Profiling Python code with line_profiler

Once we have debugged, working, readable (and hopefully testable) code, it may become important to examine it more closely and try to improve the code’s performance. Before we can make any progress in determining if our changes are an improvement, we need to measure the current performance and see where it is spending its time. In another article, I wrote about using the built in Python profiler, cProfile, to obtain a profile of some Python code. In this article, we will look at another tool called line_profiler. The results from cProfile show the relative performance of every function called from within the code being profiled. Because of this, the granularity you see is not always going to obviously indicate and isolate your slowest lines of code. Sometimes cProfile is not the best tool to use. It turns out lots of typical code will either:

  • do a lot of work without calling many functions
  • makes function calls that in turn make a lot of other functions calls

Both of these situations can make the output of cProfile pretty useless or hard to wade through.

Let’s look at an example. Here’s some code that takes a sample DataFrame of names and phone numbers and just splits the name into first and last name. Pretty trivial (and horribly incorrect for many real world names), but I’ll write the first pass of code with some obvious (or maybe not so obvious) performance problems.

Note this code was executed in Python 3.8 with pandas 1.1.4. I am also using the faker module.

import pandas as pd
import numpy as np

import logging

from faker import Faker

fake = Faker()


df = pd.DataFrame([(, fake.phone_number()) for _ in range(1000)], columns=['name', 'phone'])

def function_with_issues(df):
    logging.debug(f'called with {df}') 
    def _get_first_name(n):
        return n.split()[0]
    def _get_last_name(n):
        return ' '.join(n.split()[1:])
    df['first'] = df['name'].apply(_get_first_name)
    df['last'] = df['name'].apply(_get_last_name)
    return df

Profiling with cProfile

I will also assume that this code has been tested and yields the desired results, i.e. the resulting DataFrame has first and last names as desired. Now just by inspection, you very well may be able to spot performance problems here and have plans to fix them, but let’s see what a profiler will tell us.

import cProfile
with cProfile.Profile() as pf:
20691 function calls (20137 primitive calls) in 0.020 seconds

   Ordered by: standard name

   ncalls  tottime  percall  cumtime  percall filename:lineno(function)
        5    0.000    0.000    0.000    0.000 <__array_function__ internals>:2(all)
        4    0.000    0.000    0.000    0.000 <__array_function__ internals>:2(append)
        2    0.000    0.000    0.000    0.000 <__array_function__ internals>:2(atleast_2d)
        2    0.000    0.000    0.000    0.000 <__array_function__ internals>:2(bincount)
       12    0.000    0.000    0.000    0.000 <__array_function__ internals>:2(concatenate)
       17    0.000    0.000    0.000    0.000 <__array_function__ internals>:2(copyto)
        4    0.000    0.000    0.000    0.000 <__array_function__ internals>:2(ndim)
        4    0.000    0.000    0.000    0.000 <__array_function__ internals>:2(prod)
        4    0.000    0.000    0.000    0.000 <__array_function__ internals>:2(ravel)
       33    0.000    0.000    0.000    0.000 <frozen importlib._bootstrap>:1017(_handle_fromlist)
        1    0.000    0.000    0.020    0.020 <ipython-input-1-6f2894cfab86>:15(function_with_issues)
     1000    0.000    0.000    0.000    0.000 <ipython-input-1-6f2894cfab86>:17(_get_first_name)

I cut off the output but it goes on for pages. Good luck with using that output to figure out the issue! You can take this profile data and try to sort it and figure out what is happening, but essentially by using pandas you have brought in a fairly complex set of modules that will generate lots of function calls. The default output from cProfile make that hard to understand. Where do you start to try to speed this up?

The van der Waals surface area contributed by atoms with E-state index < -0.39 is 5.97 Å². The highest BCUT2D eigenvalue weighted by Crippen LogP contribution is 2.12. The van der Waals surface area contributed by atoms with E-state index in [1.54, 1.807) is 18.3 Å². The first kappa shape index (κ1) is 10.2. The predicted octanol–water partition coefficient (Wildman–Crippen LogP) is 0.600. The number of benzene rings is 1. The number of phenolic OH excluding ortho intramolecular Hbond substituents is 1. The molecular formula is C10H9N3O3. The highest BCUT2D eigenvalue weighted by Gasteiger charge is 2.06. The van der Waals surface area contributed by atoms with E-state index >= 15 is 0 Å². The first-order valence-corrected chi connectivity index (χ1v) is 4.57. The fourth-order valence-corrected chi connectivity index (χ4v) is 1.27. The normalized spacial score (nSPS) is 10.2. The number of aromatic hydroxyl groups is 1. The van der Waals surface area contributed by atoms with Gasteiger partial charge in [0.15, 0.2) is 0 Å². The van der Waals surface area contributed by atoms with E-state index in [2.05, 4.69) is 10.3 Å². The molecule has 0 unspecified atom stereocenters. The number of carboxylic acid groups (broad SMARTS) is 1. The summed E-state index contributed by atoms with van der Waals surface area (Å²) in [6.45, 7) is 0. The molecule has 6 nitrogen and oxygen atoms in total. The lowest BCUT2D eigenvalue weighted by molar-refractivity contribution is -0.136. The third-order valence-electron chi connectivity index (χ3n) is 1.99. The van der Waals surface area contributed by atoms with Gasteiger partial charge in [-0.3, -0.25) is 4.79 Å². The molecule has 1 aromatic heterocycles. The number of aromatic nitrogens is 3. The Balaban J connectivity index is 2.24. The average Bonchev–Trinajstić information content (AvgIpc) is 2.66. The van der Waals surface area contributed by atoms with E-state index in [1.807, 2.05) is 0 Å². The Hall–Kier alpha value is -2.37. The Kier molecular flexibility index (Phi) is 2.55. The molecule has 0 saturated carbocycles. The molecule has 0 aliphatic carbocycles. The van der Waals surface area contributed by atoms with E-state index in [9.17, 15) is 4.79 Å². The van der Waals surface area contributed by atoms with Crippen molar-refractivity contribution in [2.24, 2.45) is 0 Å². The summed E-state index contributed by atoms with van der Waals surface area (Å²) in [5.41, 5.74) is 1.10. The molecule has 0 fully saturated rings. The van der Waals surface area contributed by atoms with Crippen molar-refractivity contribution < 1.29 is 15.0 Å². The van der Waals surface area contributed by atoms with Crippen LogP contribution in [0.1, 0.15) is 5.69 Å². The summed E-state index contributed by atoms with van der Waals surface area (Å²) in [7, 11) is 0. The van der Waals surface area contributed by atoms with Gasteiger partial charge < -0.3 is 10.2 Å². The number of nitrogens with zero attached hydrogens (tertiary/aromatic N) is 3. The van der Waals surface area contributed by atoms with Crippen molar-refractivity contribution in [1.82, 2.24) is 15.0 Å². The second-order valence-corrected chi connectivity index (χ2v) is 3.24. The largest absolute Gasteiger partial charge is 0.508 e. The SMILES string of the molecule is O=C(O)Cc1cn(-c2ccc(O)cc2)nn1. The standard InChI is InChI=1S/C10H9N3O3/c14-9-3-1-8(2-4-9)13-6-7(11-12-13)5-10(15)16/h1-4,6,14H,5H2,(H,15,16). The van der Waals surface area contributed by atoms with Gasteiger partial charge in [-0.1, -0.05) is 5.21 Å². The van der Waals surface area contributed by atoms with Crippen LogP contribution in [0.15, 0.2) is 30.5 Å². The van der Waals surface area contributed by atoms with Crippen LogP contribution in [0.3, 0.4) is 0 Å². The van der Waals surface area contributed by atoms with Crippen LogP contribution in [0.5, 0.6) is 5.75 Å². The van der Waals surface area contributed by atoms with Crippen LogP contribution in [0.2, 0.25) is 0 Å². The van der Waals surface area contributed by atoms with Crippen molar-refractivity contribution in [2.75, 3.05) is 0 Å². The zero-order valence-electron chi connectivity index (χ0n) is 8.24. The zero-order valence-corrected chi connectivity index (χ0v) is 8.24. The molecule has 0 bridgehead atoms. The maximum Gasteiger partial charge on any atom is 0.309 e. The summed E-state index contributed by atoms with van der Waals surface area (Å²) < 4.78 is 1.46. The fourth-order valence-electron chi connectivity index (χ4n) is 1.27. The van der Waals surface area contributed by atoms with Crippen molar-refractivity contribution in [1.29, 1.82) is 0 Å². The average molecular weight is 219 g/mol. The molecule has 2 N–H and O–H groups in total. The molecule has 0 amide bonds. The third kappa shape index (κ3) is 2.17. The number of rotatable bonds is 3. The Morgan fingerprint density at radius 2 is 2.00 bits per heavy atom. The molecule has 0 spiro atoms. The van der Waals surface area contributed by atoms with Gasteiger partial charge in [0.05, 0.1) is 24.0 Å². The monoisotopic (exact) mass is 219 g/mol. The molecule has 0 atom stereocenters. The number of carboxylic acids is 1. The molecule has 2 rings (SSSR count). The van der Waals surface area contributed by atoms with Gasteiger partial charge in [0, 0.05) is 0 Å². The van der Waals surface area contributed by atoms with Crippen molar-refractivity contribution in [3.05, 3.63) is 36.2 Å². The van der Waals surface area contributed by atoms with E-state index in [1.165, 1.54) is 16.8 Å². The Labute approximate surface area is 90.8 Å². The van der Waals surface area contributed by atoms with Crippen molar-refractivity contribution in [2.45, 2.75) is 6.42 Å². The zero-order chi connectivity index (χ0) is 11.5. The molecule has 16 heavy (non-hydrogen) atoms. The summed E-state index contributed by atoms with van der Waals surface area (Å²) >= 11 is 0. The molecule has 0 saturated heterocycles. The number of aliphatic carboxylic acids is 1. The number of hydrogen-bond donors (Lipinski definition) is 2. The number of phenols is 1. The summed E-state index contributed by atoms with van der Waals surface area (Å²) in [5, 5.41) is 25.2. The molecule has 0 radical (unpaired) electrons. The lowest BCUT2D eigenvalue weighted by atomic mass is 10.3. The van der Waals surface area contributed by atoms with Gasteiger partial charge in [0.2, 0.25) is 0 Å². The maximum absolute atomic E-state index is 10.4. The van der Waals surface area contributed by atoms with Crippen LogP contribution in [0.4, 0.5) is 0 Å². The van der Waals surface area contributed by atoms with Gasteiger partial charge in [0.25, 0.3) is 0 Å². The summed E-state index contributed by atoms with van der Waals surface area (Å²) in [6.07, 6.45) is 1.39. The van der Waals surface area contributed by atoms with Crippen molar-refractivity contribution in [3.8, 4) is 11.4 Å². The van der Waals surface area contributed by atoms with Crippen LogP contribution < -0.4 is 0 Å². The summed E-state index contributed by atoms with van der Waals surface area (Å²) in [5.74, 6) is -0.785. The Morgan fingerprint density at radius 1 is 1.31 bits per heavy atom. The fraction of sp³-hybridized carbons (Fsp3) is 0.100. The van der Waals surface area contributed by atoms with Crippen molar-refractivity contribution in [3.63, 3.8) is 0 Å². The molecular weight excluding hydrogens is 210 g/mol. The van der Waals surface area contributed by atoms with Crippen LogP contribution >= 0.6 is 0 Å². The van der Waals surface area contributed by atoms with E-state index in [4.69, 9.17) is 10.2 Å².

This is where line_profiler comes in. It is another profiling tool, not included with Python by default, that you can use to profile individual lines in a function so you can see which lines are expensive.

You can install it with pip (in your notebook using %pip or on the command line with pip.

%pip install line_profiler

I found the line_profiler documentation a little bit confusing to get started quickly, so I’ll try to boil it down to the basic usage here so you can quickly get it running in your environment. Once you install it with pip, you should be able to use it one of three ways:

  • import it use the profiler directly in Python code
  • use the command line tool (kernprof) to run your code in another script
  • use the IPython/Jupyter magic (lprun) to run code in a session or notebook

I’ll go through all three of these now.

Running the line_profiler in code

The first way you could choose to use line_profiler is directly in code. This is probably not the way you’ll likely choose to use it in the end, but I think it’s helpful for understanding the mechanics of the tool. Once you import the module, you can make an instance of the LineProfiler, just like you would with cProfile.Profile. You then need to tell the profiler which functions to profile. Finally, you need to run a wrapper function that will cause those functions to execute. You can then print the stats generated by the profiler (I’d encourage you to look at the raw results since these can be fairly verbose outputs, and formatting can be challenging to read here).

import line_profiler

lp = line_profiler.LineProfiler()


# this could be any existing function as well, you don't have to write this from scratch
def wrapper_function():

wrapper = lp(wrapper_function)

Timer unit: 1e-06 s

Total time: 0.019832 s
File: <ipython-input-1-6f2894cfab86>
Function: function_with_issues at line 15

Line #      Hits         Time  Per Hit   % Time  Line Contents
    15                                           def function_with_issues(df):
    16         1      17360.0  17360.0     87.5      logging.debug(f'called with {df}')
    17         1          2.0      2.0      0.0      def _get_first_name(n):
    18                                                   return n.split()[0]
    19         1          1.0      1.0      0.0      def _get_last_name(n):
    20                                                   return ' '.join(n.split()[1:])